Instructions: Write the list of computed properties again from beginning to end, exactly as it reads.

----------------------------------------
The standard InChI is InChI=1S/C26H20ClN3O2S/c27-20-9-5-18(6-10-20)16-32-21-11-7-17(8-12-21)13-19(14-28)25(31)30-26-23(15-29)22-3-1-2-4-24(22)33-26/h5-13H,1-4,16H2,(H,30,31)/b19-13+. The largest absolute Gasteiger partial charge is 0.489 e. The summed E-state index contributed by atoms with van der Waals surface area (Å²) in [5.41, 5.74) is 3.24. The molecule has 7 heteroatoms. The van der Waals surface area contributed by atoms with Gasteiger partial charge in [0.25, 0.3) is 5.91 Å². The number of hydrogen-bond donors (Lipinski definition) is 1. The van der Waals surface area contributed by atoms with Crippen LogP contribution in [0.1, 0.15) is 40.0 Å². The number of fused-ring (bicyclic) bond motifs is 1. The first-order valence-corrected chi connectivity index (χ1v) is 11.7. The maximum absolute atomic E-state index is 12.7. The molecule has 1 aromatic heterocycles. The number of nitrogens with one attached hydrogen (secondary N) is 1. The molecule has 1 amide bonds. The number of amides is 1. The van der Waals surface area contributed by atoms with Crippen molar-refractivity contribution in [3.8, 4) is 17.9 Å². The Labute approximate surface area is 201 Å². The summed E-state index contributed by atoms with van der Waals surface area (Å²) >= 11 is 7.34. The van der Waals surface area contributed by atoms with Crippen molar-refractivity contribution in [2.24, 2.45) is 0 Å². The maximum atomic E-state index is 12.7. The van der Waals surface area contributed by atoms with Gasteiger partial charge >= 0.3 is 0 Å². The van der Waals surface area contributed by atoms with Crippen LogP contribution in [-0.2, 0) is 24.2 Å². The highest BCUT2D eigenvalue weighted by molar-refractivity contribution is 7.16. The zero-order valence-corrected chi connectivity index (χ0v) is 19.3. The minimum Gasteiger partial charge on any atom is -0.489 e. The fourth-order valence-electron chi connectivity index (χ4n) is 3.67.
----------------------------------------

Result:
The standard InChI is InChI=1S/C26H20ClN3O2S/c27-20-9-5-18(6-10-20)16-32-21-11-7-17(8-12-21)13-19(14-28)25(31)30-26-23(15-29)22-3-1-2-4-24(22)33-26/h5-13H,1-4,16H2,(H,30,31)/b19-13+. The largest absolute Gasteiger partial charge is 0.489 e. The summed E-state index contributed by atoms with van der Waals surface area (Å²) in [5.41, 5.74) is 3.24. The molecule has 7 heteroatoms. The van der Waals surface area contributed by atoms with Gasteiger partial charge in [0.25, 0.3) is 5.91 Å². The number of hydrogen-bond donors (Lipinski definition) is 1. The van der Waals surface area contributed by atoms with Crippen LogP contribution in [0.1, 0.15) is 40.0 Å². The number of fused-ring (bicyclic) bond motifs is 1. The first-order valence-corrected chi connectivity index (χ1v) is 11.7. The maximum absolute atomic E-state index is 12.7. The molecule has 1 aromatic heterocycles. The number of nitrogens with one attached hydrogen (secondary N) is 1. The molecule has 1 amide bonds. The number of amides is 1. The van der Waals surface area contributed by atoms with Crippen molar-refractivity contribution in [3.8, 4) is 17.9 Å². The Labute approximate surface area is 201 Å². The summed E-state index contributed by atoms with van der Waals surface area (Å²) >= 11 is 7.34. The van der Waals surface area contributed by atoms with Crippen molar-refractivity contribution in [2.24, 2.45) is 0 Å². The maximum atomic E-state index is 12.7. The van der Waals surface area contributed by atoms with Gasteiger partial charge >= 0.3 is 0 Å². The van der Waals surface area contributed by atoms with Crippen LogP contribution in [-0.2, 0) is 24.2 Å². The highest BCUT2D eigenvalue weighted by molar-refractivity contribution is 7.16. The zero-order valence-corrected chi connectivity index (χ0v) is 19.3. The minimum Gasteiger partial charge on any atom is -0.489 e. The fourth-order valence-electron chi connectivity index (χ4n) is 3.67.